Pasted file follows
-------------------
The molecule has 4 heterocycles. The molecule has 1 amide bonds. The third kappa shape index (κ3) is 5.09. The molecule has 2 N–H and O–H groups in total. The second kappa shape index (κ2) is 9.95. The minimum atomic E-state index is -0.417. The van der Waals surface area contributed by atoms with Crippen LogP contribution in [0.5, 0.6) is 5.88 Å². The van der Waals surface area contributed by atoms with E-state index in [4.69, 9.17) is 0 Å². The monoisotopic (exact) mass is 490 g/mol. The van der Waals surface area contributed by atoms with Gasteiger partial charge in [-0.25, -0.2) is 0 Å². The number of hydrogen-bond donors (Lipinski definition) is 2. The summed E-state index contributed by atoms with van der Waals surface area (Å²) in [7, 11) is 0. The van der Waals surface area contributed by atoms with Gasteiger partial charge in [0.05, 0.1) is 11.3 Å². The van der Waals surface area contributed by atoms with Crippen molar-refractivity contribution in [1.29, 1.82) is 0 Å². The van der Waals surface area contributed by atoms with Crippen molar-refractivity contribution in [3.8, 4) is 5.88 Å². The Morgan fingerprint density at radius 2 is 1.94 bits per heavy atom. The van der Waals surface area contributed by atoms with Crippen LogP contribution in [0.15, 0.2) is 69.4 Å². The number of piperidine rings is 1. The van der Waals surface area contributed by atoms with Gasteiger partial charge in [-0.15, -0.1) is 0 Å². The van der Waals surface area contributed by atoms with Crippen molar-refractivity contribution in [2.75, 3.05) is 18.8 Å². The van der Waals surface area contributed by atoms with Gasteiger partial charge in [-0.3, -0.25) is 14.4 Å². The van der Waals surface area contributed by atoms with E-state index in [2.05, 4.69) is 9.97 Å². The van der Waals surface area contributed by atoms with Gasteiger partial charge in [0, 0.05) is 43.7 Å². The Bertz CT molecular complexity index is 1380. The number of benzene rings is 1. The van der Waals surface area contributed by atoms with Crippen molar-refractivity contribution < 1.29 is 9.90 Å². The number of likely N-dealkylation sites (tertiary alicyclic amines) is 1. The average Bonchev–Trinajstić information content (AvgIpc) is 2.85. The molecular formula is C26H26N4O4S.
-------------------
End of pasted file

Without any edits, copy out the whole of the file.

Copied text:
The molecule has 4 heterocycles. The molecule has 1 amide bonds. The third kappa shape index (κ3) is 5.09. The molecule has 2 N–H and O–H groups in total. The second kappa shape index (κ2) is 9.95. The minimum atomic E-state index is -0.417. The van der Waals surface area contributed by atoms with Crippen LogP contribution in [0.5, 0.6) is 5.88 Å². The van der Waals surface area contributed by atoms with E-state index in [4.69, 9.17) is 0 Å². The monoisotopic (exact) mass is 490 g/mol. The van der Waals surface area contributed by atoms with Gasteiger partial charge in [-0.25, -0.2) is 0 Å². The number of hydrogen-bond donors (Lipinski definition) is 2. The summed E-state index contributed by atoms with van der Waals surface area (Å²) in [7, 11) is 0. The van der Waals surface area contributed by atoms with Gasteiger partial charge in [0.05, 0.1) is 11.3 Å². The van der Waals surface area contributed by atoms with Crippen molar-refractivity contribution in [1.29, 1.82) is 0 Å². The van der Waals surface area contributed by atoms with Crippen molar-refractivity contribution in [3.8, 4) is 5.88 Å². The Morgan fingerprint density at radius 2 is 1.94 bits per heavy atom. The van der Waals surface area contributed by atoms with Crippen LogP contribution in [0.15, 0.2) is 69.4 Å². The number of piperidine rings is 1. The van der Waals surface area contributed by atoms with Gasteiger partial charge in [-0.15, -0.1) is 0 Å². The van der Waals surface area contributed by atoms with Crippen molar-refractivity contribution in [2.75, 3.05) is 18.8 Å². The van der Waals surface area contributed by atoms with Gasteiger partial charge in [-0.3, -0.25) is 14.4 Å². The van der Waals surface area contributed by atoms with E-state index in [2.05, 4.69) is 9.97 Å². The van der Waals surface area contributed by atoms with Gasteiger partial charge in [0, 0.05) is 43.7 Å². The Bertz CT molecular complexity index is 1380. The number of benzene rings is 1. The van der Waals surface area contributed by atoms with Crippen molar-refractivity contribution < 1.29 is 9.90 Å². The number of likely N-dealkylation sites (tertiary alicyclic amines) is 1. The average Bonchev–Trinajstić information content (AvgIpc) is 2.85. The molecular formula is C26H26N4O4S.